Last month, I wrote a second column on explanations vs. excuses. Alex riffed on this theme by apologizing for not commenting on the first of these, saying he had no excuses or explanations. I’ll ignore the question about mansplaining, which I must say I don’t understand.
This allows me to point out something interesting. Some people use “explanation” to mean the “means within the world” by which something occurs, rather than as a linguistic item that might describe such a thing. This is likely acceptable as usage in many contexts, but sometimes it really matters to distinguish the two notions. If that’s the case, then I recommend “mechanism” for the ontological (“in the world,” loosely) use and reserve “explanation” for something making use of such. That is, if all explanations involve mechanisms, some of the questions I posed are around that idea. I will discuss these in a later column on mechanisms.
Childlike (Or At Least Childhood-Inspired) Conundrums
Regular readers of this column may recall that I have sometimes discussed problems from my childhood, particularly from my science education. In this month’s issue I have decided to include a whole bunch of them, dating myself as a child of the 1980s and 1990s. Some are pretty serious, some are likely a result of over-analyzing jokes. But they are all “popular culture” oriented: toys, movies, games, TV, and songs are all here. Some occurred to me only later, as an adult; some have puzzled me since I encountered them as a child.
- GI Joe: The Movie (1987) has in its credits “Sgt. Slaughter as himself.” What is this about? (The movie is animated, for one thing.)
- Transformers: The Movie (1986) introduces the “Autobot matrix of leadership” as the MacGuffin for the plot. What meaning of “matrix” is meant here? I asked my father what a matrix was at the time, and he told me a rectangular array of elements taken together for some purpose. This was more or less the meaning I learned in linear algebra later on; is there another one that makes better sense of the plot?
- Fraggle Rock has a character sing that “Here is where I’m in.” Comment on this in light of Aristotle’s theory of place.
- In grade 2 we were taught the song “Magic Penny,” which tells us to give away love because we will “end up having more.” How is this consistent with the tacit endorsement or requirement of monogamy we also learned?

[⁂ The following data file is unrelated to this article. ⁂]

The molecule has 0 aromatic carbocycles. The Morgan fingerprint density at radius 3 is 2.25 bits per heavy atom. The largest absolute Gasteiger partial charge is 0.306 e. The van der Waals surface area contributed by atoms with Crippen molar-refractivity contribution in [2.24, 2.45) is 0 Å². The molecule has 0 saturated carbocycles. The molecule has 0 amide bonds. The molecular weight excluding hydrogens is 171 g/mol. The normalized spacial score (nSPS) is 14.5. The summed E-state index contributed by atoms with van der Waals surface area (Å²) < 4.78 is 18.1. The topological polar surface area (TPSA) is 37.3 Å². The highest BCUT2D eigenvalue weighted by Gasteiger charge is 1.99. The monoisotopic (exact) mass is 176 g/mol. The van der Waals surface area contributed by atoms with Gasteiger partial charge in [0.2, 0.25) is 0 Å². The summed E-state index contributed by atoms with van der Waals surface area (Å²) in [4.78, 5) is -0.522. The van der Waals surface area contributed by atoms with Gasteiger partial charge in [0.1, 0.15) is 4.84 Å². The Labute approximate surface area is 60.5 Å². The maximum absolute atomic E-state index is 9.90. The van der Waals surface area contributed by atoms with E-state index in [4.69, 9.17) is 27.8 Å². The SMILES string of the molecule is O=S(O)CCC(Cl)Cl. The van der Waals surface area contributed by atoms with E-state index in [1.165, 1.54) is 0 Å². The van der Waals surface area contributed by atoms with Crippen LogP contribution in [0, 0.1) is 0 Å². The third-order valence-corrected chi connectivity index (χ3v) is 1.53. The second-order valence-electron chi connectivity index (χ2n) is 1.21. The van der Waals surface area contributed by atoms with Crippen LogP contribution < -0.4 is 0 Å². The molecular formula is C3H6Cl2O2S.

- Star Trek: The Next Generation tells us in “The Dauphin” that sometimes we have to be selfish, sometimes not. When should one be each?
- I remember that some parents objected to GI Joe (the 1980s cartoon) not because it was violent or jingoistic (as my parents did) but because it depicted them at least once as collaborating with their Soviet counterpart to defeat Cobra, and worse still, even saving Cobra as individual lives from time to time. What side of the school yard would you have been on?
- A Wrinkle in Time includes in its ending the main character (a deeply moral superhero, effectively) being called “Megatron.” Explain this in light of the Decepticons’ leader in Transformers.
- Retranslate from German the title of what we know as The NeverEnding Story. How many ways is it ambiguous? Does the content of the book fix the translation?
- A local bowling alley had a coin-operated tabletop hockey game that for years had a Canadian team with one American player, all against the Soviet Union. As a child, I wondered why it was set up that way. Why do you think so?
- How many classic MacGyver episodes would have been reduced to “Mac calls the police with his cellphone” if the series were modernized? This is harder than it sounds. There is at least one episode with a period appropriate cellphone.
- Why did I think as a child that Tweety (as in Looney Tunes) and Big Bird (as in Sesame Street) were girls? I was later to have two very dear women friends named Robin and Raven. Is this a coincidence?
- Square One TV has a song, “8% of My Love,” which includes the idea that someone might love his car and his jacket about as much as his girlfriend. I have never had this problem, but I am to understand that some are not so fortunate. Discuss.
- Square One TV also has a character in a music video segment explain that he’s from Phoenicia and hence does not know the Roman numerals he’s being asked to sing. Comment.